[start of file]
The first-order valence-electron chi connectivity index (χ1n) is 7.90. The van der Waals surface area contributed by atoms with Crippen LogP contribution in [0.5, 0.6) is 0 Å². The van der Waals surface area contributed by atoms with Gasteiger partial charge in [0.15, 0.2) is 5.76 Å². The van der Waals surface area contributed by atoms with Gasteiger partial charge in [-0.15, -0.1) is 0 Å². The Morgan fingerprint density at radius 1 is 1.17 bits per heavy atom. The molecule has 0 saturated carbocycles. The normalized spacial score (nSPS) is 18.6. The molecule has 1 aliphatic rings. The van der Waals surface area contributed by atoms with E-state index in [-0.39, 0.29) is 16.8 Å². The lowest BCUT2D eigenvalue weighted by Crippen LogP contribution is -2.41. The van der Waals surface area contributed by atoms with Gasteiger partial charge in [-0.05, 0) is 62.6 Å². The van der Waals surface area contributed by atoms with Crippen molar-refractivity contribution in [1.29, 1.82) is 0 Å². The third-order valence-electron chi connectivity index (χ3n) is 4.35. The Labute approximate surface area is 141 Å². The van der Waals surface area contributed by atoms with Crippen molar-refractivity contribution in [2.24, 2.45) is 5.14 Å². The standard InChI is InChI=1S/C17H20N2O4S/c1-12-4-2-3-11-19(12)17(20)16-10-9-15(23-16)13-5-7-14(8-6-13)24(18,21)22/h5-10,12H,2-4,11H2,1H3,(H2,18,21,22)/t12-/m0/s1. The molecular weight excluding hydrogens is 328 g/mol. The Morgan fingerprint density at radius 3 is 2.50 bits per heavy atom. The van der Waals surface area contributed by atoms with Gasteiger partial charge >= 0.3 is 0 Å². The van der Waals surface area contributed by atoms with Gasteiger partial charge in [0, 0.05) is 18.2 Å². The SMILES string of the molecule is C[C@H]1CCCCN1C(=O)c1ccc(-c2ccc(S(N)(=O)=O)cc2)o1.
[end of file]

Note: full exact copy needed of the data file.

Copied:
The first-order valence-electron chi connectivity index (χ1n) is 7.90. The van der Waals surface area contributed by atoms with Crippen LogP contribution in [0.5, 0.6) is 0 Å². The van der Waals surface area contributed by atoms with Gasteiger partial charge in [0.15, 0.2) is 5.76 Å². The van der Waals surface area contributed by atoms with Gasteiger partial charge in [-0.15, -0.1) is 0 Å². The Morgan fingerprint density at radius 1 is 1.17 bits per heavy atom. The molecule has 0 saturated carbocycles. The normalized spacial score (nSPS) is 18.6. The molecule has 1 aliphatic rings. The van der Waals surface area contributed by atoms with E-state index in [-0.39, 0.29) is 16.8 Å². The lowest BCUT2D eigenvalue weighted by Crippen LogP contribution is -2.41. The van der Waals surface area contributed by atoms with Gasteiger partial charge in [-0.05, 0) is 62.6 Å². The van der Waals surface area contributed by atoms with Crippen molar-refractivity contribution in [1.29, 1.82) is 0 Å². The third-order valence-electron chi connectivity index (χ3n) is 4.35. The Labute approximate surface area is 141 Å². The van der Waals surface area contributed by atoms with Crippen molar-refractivity contribution in [2.24, 2.45) is 5.14 Å². The standard InChI is InChI=1S/C17H20N2O4S/c1-12-4-2-3-11-19(12)17(20)16-10-9-15(23-16)13-5-7-14(8-6-13)24(18,21)22/h5-10,12H,2-4,11H2,1H3,(H2,18,21,22)/t12-/m0/s1. The molecular weight excluding hydrogens is 328 g/mol. The Morgan fingerprint density at radius 3 is 2.50 bits per heavy atom. The van der Waals surface area contributed by atoms with Gasteiger partial charge >= 0.3 is 0 Å². The van der Waals surface area contributed by atoms with Gasteiger partial charge in [0, 0.05) is 18.2 Å². The SMILES string of the molecule is C[C@H]1CCCCN1C(=O)c1ccc(-c2ccc(S(N)(=O)=O)cc2)o1.